Walt Disney: Leadership Paper

3548 Words15 Pages
Introduction Leadership has many meanings, depending who you talk to. This paper will concentrate on leadership as the ability for one to influence others in reaching common goals (Northouse, 2013). The focus of this report is on Walt Disney, a man who demonstrated, both positive and negative leadership throughout his life. The leadership theories which will be focused on for this report include concept of power, trait approach, skills approach, style approach, and transformational leadership will be explored and applied to Disney’s experiences.

Biography Walt Disney was born on December 5, 1901 in Chicago, Illinois. At the age of four, his family moved to Missouri, where his love for drawing and arts developed. When he was 18 he
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Ken Annakin, one of Disney’s animation directors, said, “The key to Walt’s success was his ability to attract people to his cause, inspire them, and motivate them to work with him on his dreams. He sold people, and they bought in and become loyal followers. There still following him to this day” (Williams, Denney, 20014) Disney also had referent power, as his followers admired him and his visions. Disney’s employees worked very hard for Walt, even when he was difficult and demanding. He made them feel valued and gave them a sense of family. For example, according to Disney’s sound engineer, Gary Carlson, “Whenever anyone called him “Mr. Disney,” he got upset. It was always Walt. And he always knew your name. In the early days, we didn’t wear name tags, but Walt still called you by your first name” (Williams, Denney, 2004). When people referred to him as “Mr. Disney” he would insist they call him “Uncle Walt”. By knowing his employees by name and encouraging his employees to refer to him by his first name, he created deeper relationships with his followers, which in turn presented him more influential power.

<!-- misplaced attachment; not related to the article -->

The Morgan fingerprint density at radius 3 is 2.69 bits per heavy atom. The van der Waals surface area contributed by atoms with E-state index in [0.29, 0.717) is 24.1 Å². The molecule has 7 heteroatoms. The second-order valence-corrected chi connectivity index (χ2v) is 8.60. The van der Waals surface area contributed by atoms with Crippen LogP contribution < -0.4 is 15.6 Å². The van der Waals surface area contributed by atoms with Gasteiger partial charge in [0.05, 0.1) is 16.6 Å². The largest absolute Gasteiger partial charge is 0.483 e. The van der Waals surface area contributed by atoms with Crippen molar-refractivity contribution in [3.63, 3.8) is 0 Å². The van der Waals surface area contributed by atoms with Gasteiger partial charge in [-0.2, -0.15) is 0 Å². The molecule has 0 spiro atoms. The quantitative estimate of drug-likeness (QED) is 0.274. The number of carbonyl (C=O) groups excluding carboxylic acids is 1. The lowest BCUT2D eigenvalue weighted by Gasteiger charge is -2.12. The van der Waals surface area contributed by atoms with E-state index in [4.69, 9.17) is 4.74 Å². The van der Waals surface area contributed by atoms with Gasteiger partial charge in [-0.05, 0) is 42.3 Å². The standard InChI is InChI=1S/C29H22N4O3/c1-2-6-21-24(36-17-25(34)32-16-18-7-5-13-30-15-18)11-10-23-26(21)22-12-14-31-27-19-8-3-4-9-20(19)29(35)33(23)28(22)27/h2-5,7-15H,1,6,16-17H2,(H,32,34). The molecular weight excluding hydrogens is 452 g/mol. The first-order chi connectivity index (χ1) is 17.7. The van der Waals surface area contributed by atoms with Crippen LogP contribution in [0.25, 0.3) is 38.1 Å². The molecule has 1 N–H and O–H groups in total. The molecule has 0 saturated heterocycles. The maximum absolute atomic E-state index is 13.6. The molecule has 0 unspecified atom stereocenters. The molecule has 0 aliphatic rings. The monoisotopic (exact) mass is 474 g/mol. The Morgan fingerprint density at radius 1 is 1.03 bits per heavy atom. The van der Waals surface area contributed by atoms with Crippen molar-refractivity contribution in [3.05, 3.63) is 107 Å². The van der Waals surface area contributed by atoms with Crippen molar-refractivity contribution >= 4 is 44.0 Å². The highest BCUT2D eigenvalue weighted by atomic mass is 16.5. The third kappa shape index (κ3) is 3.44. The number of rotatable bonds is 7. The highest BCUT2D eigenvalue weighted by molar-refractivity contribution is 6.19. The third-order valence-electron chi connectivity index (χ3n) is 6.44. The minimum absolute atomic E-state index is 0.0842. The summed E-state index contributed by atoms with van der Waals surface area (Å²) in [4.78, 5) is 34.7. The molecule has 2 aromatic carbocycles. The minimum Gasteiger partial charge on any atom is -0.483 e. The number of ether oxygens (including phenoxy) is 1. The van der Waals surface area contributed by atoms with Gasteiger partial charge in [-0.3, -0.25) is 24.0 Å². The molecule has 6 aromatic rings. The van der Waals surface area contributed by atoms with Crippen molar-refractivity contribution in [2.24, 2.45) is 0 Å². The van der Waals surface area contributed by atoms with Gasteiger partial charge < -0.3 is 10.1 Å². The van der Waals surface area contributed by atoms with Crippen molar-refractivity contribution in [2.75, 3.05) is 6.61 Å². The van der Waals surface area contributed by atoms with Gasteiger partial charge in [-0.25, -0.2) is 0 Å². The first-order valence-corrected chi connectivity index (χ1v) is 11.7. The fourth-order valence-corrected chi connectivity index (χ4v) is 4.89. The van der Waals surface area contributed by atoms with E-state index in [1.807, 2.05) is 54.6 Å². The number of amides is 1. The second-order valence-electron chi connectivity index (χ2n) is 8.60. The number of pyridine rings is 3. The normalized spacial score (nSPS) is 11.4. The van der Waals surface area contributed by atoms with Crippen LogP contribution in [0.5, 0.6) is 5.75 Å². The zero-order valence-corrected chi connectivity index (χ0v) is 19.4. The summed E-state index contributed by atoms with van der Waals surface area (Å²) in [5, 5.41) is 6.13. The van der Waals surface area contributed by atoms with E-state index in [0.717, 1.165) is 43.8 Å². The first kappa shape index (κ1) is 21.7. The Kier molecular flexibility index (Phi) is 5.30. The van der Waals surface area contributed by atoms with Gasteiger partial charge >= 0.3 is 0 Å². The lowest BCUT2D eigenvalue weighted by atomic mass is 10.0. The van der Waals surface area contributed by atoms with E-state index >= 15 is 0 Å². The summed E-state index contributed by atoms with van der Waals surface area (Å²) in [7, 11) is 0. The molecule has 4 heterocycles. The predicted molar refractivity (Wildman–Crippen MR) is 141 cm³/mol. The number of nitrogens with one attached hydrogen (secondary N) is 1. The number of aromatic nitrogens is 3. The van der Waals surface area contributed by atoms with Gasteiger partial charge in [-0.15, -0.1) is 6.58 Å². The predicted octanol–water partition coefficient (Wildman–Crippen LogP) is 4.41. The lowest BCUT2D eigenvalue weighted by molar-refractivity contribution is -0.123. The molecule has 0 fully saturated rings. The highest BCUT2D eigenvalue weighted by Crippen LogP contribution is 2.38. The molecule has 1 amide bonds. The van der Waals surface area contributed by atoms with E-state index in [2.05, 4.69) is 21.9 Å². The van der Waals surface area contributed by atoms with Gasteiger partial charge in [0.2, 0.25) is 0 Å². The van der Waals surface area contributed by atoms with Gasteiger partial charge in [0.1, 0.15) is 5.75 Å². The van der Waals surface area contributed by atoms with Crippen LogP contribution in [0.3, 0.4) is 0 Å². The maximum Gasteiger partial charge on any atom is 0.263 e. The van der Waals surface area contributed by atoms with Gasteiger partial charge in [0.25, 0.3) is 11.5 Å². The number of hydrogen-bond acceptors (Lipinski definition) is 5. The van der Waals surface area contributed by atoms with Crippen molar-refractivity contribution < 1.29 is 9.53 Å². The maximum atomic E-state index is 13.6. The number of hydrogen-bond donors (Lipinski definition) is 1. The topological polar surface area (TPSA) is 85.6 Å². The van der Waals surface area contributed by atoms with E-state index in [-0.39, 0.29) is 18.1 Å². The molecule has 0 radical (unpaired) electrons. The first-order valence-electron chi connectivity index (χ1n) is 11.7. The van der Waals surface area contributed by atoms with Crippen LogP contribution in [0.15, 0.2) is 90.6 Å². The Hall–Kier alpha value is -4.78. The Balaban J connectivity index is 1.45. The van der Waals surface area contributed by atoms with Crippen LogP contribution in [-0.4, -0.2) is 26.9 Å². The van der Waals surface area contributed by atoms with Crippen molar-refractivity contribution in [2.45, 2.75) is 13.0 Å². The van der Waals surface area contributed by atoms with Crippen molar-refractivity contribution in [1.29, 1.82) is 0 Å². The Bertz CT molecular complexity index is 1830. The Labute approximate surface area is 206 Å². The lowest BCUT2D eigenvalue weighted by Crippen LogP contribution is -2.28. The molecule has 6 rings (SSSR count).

Trait Approach The trait theory focuses on innate qualities and personality characteristics. Based on this theory, “leaders are born, not made” (Northouse, 2013). Throughout the 20th century researchers, including Stogdill, Mann, Locke, and Zaccaro, were challenged to identify universal traits to distinguish leaders
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